I believe it is an uneasy wedding of Platonism/Gnosticism with ancient Judeo-Christian incarnated eschatology. “We know creation is bad now, and we’re all going to heaven where only spirits live, but Paul and the gospel writers talk about Jesus’ resurrection body SO MUCH that we can’t just ignore it.”

  9. Gary,
    I am sorry to be the bearer of bad news. You should understand that not only is the resurrection of the body not accepted as it should be but even the concept of theology is not well accepted. I have had elders in a large CofC (that considered itself “progressive”) tell me that theology is a bad word. For decades the only mention of systematic theology in class or from the pulpit was to ridicule it.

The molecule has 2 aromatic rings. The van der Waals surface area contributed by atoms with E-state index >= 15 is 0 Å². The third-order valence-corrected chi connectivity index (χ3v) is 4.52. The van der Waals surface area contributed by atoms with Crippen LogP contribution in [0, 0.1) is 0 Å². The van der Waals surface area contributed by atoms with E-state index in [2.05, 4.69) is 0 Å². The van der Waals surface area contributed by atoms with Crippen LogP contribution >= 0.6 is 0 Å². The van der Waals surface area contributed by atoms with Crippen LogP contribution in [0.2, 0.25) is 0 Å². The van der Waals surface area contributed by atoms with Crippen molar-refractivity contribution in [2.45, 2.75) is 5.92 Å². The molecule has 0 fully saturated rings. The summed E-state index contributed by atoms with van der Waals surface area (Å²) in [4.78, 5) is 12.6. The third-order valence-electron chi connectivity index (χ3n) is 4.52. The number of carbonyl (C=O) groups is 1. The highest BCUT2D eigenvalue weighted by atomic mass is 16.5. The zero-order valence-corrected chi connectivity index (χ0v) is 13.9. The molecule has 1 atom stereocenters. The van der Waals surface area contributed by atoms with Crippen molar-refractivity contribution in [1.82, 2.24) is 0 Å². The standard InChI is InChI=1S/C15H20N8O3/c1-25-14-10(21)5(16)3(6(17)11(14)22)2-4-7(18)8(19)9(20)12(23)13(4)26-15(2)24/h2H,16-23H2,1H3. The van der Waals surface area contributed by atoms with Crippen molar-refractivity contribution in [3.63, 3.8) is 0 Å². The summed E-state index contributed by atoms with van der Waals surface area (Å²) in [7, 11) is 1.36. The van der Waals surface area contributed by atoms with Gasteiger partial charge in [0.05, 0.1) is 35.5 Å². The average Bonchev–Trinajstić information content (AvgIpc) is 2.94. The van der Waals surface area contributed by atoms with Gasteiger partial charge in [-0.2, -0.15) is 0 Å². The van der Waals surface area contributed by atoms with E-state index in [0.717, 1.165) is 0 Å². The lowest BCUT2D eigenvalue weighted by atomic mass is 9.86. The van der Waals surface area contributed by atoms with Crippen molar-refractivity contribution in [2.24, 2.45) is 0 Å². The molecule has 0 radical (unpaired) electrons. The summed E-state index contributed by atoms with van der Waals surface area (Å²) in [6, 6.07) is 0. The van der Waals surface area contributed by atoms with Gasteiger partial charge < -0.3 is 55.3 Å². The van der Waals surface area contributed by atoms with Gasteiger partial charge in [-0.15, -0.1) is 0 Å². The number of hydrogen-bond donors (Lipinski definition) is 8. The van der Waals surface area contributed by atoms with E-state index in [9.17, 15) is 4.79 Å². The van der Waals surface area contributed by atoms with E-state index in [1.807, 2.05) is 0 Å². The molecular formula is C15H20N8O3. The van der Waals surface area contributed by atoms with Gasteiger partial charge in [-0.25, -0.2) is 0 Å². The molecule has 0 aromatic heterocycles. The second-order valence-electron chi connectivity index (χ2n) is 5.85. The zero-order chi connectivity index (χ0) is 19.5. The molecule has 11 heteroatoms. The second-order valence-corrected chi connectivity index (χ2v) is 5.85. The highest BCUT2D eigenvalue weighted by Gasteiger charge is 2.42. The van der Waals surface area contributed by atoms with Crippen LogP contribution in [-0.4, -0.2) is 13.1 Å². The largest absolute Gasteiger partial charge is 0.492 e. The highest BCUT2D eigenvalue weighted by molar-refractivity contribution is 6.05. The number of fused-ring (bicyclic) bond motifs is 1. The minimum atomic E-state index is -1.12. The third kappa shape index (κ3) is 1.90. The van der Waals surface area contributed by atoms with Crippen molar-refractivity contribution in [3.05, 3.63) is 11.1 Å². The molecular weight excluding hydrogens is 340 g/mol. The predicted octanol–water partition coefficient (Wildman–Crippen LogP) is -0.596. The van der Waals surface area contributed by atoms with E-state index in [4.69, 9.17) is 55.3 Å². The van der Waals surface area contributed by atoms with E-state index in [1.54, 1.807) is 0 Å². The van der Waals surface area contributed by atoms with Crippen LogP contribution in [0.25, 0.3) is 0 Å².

You might notice that even among the progressives being missional is great but being theological is often irrelevant at best and often times even worse than irrelevant.

    Our lack of understanding is exceeded only by our disinterest in truly understanding biblical teaching. We have abused the word “doctrine” for so long that many otherwise intelligence people now think doctrine is a bad word w/o realizing their position is self contradictory.

    You may be able to understand that I have finally given up on the CofC. There are now enough progressives to carry on and I am simply too tired to spend my retirement years fighting the traditionalists any longer. Even the “progressives” don’t believe in the unconditional love of the LORD and know better than to teach it. Of course, the CofC is still my family and I will continue to read news of my extended family. No matter how dysfunctional (even abusive) my family may be I will continue to love them read news from home. I just won’t spend as much time with them as it is not healthy.
    Peace,
    Randall

  10. Dear Randall,